How Our Sleeping Regime Affects Our Food Choices

It is widely known that people can be divided into early birds and night owls based on their daily active and sleeping hours. Connection between these data and people’s ways of working, levels of productivity, general lifestyle patterns and other aspects has been thoroughly examined in numerous studies. However, there has been no information about how exactly the way we sleep and work affects what and when we eat. Fortunately, researchers have recently performed close investigation regarding these factors’ interdependency and have shared its results with the world in Obesity scientific journal.

Waking up on a certain time in the morning or, for that matter, afternoon ensures establishing of our own biological clock rhythm that has a lot of influence on the way we perform various activities.

For the study presented here 2000 random people with different circadian clock rhythm (‘morning’ and ‘evening’ type respectively) were chosen. While connection between our energy level and lifestyle has been established based on our brain biochemistry, the sphere of nutrition and food choices has been left unattended for quite a long time. However, this new research provides solid evidence that our biological clock has power not only over our metabolism, but also over the ways we choose something to eat, without us even realizing it.

Thus, ‘morning type’ people’s choices had such common features as picking food that is richer with nutrients and more diverse. They also normally have more regular meals timetable and are less likely to become overeaters. At the same time, their daily calorie intake was divided healthier throughout a day, with morning and afternoon periods being the ones where more substantial food was consumed, leaving evenings for light meals and resulting into better night sleep due to absence of such unpleasant things as bloating, heaviness or even stomachache.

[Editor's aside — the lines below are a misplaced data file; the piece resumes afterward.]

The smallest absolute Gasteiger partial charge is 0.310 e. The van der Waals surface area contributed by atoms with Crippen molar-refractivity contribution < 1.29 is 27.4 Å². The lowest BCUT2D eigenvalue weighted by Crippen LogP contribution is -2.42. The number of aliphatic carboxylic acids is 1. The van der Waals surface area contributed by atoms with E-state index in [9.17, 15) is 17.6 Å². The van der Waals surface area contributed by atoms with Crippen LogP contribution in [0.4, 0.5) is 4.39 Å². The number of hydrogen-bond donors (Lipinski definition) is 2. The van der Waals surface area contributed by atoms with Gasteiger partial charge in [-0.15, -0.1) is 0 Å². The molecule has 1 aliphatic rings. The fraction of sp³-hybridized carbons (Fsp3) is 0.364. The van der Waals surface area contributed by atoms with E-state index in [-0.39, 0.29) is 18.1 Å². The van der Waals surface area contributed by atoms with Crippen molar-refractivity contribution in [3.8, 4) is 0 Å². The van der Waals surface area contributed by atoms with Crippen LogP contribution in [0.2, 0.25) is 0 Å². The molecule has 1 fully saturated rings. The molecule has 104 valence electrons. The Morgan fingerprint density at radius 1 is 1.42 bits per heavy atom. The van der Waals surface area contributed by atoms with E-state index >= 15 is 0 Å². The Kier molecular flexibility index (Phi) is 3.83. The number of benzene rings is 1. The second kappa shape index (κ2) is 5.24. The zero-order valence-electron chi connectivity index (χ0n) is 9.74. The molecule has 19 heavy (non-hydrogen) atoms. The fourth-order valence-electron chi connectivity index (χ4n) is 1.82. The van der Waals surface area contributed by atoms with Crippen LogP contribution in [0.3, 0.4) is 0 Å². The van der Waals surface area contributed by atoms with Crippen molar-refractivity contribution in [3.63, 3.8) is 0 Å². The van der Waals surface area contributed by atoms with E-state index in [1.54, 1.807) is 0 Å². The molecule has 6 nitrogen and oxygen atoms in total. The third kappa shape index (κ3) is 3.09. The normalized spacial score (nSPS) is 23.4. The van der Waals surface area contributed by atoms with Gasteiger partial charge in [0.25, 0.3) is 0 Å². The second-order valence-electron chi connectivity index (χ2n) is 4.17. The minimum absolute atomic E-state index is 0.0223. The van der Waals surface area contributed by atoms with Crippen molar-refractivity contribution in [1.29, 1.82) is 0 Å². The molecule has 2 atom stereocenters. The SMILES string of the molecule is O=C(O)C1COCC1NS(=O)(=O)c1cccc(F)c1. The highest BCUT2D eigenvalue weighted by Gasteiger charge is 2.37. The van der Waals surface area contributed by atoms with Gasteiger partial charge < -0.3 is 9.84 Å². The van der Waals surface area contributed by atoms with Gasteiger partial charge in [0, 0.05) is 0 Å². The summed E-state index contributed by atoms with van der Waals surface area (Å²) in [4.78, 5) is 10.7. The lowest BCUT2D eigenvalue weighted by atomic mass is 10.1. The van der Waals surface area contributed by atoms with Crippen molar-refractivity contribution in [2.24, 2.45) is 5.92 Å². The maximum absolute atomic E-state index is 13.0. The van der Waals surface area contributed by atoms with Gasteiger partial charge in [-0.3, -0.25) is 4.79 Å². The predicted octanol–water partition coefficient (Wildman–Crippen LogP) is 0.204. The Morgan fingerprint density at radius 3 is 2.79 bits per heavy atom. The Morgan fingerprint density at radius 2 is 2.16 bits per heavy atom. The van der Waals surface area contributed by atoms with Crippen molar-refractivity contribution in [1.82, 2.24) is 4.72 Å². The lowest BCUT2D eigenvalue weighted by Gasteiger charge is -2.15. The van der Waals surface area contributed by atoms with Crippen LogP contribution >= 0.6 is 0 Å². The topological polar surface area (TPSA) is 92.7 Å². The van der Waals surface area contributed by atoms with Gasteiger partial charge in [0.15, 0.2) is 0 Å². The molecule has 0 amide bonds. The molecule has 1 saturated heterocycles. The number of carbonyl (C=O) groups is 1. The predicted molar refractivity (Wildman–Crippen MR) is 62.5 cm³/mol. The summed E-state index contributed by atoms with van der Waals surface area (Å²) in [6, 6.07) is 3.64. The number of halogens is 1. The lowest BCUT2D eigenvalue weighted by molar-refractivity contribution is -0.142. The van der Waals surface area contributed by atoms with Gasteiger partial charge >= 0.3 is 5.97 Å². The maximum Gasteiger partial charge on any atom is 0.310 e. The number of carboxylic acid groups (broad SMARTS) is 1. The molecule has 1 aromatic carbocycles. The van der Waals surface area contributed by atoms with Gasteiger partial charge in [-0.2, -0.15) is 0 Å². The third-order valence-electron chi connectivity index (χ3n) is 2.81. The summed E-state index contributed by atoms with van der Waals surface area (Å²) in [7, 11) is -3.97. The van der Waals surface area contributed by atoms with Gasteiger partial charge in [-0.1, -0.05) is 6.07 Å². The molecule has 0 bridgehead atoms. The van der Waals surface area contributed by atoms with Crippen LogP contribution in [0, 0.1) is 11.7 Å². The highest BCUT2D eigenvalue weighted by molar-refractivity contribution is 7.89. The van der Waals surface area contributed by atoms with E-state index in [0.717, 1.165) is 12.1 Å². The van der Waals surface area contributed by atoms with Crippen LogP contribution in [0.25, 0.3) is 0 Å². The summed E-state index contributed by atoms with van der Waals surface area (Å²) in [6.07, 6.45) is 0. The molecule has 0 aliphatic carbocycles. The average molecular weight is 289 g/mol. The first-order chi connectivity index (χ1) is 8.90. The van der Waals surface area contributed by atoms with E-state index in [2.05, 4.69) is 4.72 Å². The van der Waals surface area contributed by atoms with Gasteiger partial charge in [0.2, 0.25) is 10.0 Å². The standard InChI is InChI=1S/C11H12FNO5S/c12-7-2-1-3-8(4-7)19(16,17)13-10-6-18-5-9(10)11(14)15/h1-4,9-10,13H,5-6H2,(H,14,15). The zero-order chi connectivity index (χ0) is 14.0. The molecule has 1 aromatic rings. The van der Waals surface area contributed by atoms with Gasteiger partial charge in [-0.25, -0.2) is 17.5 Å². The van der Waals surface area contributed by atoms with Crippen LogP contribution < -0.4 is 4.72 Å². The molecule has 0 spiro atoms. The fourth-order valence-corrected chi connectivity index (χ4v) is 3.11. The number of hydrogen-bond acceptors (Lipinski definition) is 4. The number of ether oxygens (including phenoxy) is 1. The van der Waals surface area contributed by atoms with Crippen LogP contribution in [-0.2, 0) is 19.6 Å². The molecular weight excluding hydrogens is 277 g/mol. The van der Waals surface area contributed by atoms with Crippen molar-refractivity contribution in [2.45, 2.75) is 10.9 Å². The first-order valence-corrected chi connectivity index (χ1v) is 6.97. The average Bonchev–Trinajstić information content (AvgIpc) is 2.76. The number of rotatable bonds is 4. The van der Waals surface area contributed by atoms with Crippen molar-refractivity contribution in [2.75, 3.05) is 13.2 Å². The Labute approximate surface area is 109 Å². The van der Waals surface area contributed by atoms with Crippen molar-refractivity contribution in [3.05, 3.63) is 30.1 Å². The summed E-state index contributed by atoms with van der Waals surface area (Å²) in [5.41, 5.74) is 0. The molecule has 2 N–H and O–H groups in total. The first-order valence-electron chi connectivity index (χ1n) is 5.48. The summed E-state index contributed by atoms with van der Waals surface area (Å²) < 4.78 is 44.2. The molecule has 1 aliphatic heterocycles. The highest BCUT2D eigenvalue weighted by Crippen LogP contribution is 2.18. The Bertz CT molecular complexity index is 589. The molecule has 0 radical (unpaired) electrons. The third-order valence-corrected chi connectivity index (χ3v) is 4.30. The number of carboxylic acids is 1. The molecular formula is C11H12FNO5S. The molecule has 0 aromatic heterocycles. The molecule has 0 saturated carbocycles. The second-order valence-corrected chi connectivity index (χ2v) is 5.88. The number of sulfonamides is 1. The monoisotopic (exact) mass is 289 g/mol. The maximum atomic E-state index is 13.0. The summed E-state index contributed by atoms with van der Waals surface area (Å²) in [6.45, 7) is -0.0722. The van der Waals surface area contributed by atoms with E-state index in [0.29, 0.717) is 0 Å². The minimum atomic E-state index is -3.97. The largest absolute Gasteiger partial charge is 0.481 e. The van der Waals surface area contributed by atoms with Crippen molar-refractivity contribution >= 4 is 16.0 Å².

Conversely, ‘evening’ people tend to making more chaotic food choices. They often eat less protein and more sucrose in the morning and concluding their days with more sucrose and a share of fat and saturated fatty acids. Such approach to eating also leads to irregularity of meal schedule and more meals throughout the day among ‘evening type’ people. Moreover, such eating pattern ultimately causes worse sleep and reduction in general level of physical activity, creating a vicious circle for night owls. In the end, such people end up in a group with higher risk of developing obesity, heart disease or diabetes.

Food choices and their connection to our sleep regime is particularly important when it comes to establishing regular physical activity in order to both get more fit and lose weight.

The results of the study will now enable clinicians to help people to smoothly correct their daily sleeping and eating schedule. As progress is happening, it will inevitably draw other positive outcomes like better mood, ability to perform tasks better and in a shorter time, speeding up metabolism and re-establishing eating habits.

Armed with knowledge about our circadian clock’s work, we can switch to healthier food choices that will consequently lead to qualitatively different life, much better than the one where both our working and living capacity are reduced.

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